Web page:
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Safari options up to 200 US$ PPPN.

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Please list below options for budget safaris/tours which, excluding international airfare come to no more than 200 US$ PPPN. There will be further topics for 200-400 US$, 400-600 US$ etc.

 

If contributing to this thread, please state if you have personally used this service as a tourist, have seen it offered online or elsewhere, (if so, where, when and from whom), or are offering this option as a trade professional. (See forum rules at top of this page). Also if this is a special offer at set seasons/discounted for Safaritalk members etc.

 

Please include:

 

  • Cost PPPN.
  • Country.
  • Itinerary if possible.
  • Park/s.
  • Type of accommodation.
  • Company name, website and contacts.
  • If a tour, what the minimum number of pax the tour can run with, and if a tailor made itinerary, what the costs are based on the number of travelers.
  • Any other relevant details: eg whether single supplements are applicable, whether ground transport is included, if meals are additional and so forth. (Note, at this cost, air transfers won't be included, and likely neither ground transfer.

If posting as someone who has used this service, please link to your trip report as well, if you have written one.

 

Please note, Safaritalk is neither promoting nor endorsing any of the safaris detailed below and has not received any inducement from those operators included. Always research the marketplace and find what is right for your needs. Prices and details are subject to change and you are recommended to contact each operator personally and to seek feedback from other Safaritalk members who may have used these services.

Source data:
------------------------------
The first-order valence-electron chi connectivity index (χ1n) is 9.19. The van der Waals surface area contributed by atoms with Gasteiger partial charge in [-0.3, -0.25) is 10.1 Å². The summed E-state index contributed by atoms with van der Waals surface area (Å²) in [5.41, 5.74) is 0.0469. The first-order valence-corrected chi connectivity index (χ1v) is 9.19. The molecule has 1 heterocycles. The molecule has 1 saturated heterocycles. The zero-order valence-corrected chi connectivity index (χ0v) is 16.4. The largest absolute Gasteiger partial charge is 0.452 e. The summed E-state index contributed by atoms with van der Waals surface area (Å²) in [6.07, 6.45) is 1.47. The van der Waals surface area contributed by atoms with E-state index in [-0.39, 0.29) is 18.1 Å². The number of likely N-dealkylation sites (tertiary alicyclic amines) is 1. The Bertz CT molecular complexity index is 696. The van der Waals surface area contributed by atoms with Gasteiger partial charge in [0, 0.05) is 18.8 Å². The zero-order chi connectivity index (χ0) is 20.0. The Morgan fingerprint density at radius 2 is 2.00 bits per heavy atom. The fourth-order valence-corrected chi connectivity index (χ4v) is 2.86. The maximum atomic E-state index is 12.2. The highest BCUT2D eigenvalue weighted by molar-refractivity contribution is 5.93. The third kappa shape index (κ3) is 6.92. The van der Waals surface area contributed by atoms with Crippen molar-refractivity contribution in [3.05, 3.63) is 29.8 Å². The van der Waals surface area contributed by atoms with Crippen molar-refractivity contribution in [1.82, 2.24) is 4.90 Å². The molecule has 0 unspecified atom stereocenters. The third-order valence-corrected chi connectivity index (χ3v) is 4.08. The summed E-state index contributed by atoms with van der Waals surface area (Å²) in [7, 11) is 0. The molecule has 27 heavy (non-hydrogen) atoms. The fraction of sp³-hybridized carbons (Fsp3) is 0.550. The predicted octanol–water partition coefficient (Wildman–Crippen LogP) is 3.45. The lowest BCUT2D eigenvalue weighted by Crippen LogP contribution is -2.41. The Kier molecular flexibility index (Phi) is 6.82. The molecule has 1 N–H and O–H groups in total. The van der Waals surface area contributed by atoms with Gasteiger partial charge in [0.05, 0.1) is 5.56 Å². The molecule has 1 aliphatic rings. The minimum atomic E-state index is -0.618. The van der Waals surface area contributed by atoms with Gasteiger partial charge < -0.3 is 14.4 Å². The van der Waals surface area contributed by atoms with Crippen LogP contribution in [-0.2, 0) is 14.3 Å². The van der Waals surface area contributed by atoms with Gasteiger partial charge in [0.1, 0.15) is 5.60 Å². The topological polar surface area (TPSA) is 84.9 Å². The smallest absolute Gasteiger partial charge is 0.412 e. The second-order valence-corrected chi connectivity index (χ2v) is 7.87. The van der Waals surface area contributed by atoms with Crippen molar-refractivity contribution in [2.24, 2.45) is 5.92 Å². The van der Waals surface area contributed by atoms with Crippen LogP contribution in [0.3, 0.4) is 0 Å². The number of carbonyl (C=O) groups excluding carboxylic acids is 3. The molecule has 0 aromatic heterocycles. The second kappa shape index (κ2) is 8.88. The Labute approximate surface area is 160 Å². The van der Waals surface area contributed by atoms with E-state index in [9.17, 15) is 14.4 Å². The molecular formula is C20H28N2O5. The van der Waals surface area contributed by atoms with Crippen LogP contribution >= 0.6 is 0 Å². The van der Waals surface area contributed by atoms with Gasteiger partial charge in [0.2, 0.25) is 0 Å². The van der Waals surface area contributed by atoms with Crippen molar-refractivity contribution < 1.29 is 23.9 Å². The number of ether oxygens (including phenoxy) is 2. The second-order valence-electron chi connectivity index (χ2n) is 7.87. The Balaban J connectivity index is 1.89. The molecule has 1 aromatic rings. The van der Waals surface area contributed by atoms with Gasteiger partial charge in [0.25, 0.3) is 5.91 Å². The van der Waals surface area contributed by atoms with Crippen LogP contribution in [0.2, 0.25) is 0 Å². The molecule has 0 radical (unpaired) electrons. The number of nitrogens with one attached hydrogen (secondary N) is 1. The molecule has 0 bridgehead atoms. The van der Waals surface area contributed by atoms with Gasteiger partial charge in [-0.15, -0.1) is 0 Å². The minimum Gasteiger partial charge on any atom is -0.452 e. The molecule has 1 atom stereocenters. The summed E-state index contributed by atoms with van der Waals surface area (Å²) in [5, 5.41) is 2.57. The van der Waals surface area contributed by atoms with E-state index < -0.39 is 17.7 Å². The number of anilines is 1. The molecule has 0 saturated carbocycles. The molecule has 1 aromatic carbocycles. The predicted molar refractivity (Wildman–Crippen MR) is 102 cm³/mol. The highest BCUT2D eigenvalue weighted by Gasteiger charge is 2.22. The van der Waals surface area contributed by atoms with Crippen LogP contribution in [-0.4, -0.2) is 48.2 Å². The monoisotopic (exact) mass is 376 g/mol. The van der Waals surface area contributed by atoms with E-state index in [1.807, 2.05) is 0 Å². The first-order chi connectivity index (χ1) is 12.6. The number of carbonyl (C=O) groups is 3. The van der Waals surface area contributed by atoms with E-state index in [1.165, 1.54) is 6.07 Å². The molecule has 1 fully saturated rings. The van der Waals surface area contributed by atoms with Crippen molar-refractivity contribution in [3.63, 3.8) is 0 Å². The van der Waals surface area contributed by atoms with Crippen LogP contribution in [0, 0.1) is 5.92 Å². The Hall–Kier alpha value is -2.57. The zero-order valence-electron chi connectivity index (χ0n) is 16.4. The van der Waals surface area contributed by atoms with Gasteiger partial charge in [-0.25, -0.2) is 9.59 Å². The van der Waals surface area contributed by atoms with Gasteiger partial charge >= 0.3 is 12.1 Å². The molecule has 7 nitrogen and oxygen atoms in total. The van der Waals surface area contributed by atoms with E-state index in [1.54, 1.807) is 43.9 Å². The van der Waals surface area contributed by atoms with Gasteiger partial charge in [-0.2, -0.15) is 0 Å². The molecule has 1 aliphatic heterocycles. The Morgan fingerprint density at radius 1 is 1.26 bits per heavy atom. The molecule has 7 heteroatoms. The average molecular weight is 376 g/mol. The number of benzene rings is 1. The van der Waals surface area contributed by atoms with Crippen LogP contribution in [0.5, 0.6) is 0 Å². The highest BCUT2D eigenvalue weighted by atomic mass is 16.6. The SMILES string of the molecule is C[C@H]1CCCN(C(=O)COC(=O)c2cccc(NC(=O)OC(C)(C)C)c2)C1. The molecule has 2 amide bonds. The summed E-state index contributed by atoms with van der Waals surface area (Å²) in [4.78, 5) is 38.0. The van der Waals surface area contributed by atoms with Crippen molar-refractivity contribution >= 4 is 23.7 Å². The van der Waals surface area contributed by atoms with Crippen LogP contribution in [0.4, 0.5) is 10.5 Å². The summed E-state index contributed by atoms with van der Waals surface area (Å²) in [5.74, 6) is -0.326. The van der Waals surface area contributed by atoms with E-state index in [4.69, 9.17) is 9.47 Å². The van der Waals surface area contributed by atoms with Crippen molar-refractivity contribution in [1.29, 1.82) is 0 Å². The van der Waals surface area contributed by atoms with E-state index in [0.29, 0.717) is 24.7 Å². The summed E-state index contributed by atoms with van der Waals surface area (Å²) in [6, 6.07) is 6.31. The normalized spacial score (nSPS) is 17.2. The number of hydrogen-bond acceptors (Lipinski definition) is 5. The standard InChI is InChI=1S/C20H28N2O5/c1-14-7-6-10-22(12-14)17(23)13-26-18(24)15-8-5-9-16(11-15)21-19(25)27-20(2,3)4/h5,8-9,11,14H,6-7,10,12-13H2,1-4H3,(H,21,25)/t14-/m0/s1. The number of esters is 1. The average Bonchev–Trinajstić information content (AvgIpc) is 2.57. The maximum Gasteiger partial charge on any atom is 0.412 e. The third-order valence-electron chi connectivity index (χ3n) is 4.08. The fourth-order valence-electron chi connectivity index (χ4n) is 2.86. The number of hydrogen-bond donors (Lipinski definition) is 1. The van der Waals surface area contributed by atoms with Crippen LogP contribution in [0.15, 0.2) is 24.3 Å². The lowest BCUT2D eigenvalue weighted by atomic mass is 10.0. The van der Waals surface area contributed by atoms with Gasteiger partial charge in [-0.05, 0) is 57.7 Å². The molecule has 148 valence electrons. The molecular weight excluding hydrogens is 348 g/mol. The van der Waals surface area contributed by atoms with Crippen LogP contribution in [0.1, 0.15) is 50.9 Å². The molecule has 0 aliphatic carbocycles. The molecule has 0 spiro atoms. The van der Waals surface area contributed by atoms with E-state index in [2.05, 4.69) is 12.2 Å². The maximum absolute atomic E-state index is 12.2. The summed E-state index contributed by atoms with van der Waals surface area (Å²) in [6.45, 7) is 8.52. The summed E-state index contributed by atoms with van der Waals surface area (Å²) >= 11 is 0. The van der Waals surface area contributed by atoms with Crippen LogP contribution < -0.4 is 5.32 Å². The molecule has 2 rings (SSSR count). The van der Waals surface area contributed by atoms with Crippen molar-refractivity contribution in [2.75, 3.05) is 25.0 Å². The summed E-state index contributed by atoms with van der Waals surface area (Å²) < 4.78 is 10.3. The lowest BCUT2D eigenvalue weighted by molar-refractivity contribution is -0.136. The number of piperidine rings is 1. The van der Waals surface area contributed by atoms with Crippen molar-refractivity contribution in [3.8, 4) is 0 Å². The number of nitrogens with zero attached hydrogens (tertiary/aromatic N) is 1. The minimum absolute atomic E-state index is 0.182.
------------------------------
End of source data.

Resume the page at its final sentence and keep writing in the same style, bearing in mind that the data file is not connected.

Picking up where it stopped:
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Posted (edited)

Okay game warden, challenge met.

 

This is a 14 night South Africa tour that goes for around US133.00 (R1 067.00) per person per night and a total price of US$ 1869 (R14 950.00) for the full 14 nights.

 

It travels through South Africa (the obvious part) starting in Johannesburg and ending in Cape Town. Attractions include the Kruger National Park, Swaziland, St Lucia, the Drakensberg, the wild Coast, Kynsna, Oudtshoorn and Cape Town.

 

Although this tour a visits the Kruger National Park it really is more about sightseeing South Africa as a whole as opposed to a wildlife orientated Safari.

 

Accommodation is generally in three star hotels, guesthouses and bed and breakfasts.

 

Offered by Uyaphi.com.

South Africa Tour

Contact us via the ablove link if you're interested in the quote, or contact me through this forum and I will pass you on to a consultant.

 

Cheers and enjoy the rest of the day.

 

Just on another note, this is only one of many pleasant safaris that we can offer in Africa for approximately that US200.00 per person per night basis.

 

James

Edited by Uyaphi Safaris
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Good start!

 

Are we encouraged to comment on this thread, GW?

 

And to clarify, it is not intended just for people who can actually offer the safaris, right?

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PaulT: this is for those who have been on a safari in this price range, have seen it offered, or, those in the travel profession who can offer such a deal. I encourage everyone to contribute to build up a database of such affordable trips.

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You can do plenty of SA for under $200pppn. I think even the guided walking trails in Kruger and Hluhluwe are much less than that. Tembe Elephant park is from R800 to R1200 pppn - on a sliding scale based on the number of days staying. Limpopo Lipadi P1600 or much less depending on the number of people in the group.

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Posted (edited)

You are really going to struggle to find any trip to a decent wildlife area, during peak season that falls within this budget, aside from Overlands or budget mobiles, where you often spend a lot of time on the road or in real peripheral areas. You could find a few SA lodges in more peripheral areas, or self drive the main parks. I would be surprised to find anything in a good safari for less than $200 outside of SA and possible Namibia.

 

In East Africa, Mara fees are approaching $100 per day, which wipes out 50% of the budget, as an example.

 

What do you want your $200 pppn to include? There are plenty of budget options (lodges included), though you either end up in a poor area or paying the difference on the ground eg park fees, meals, extra game drive costs.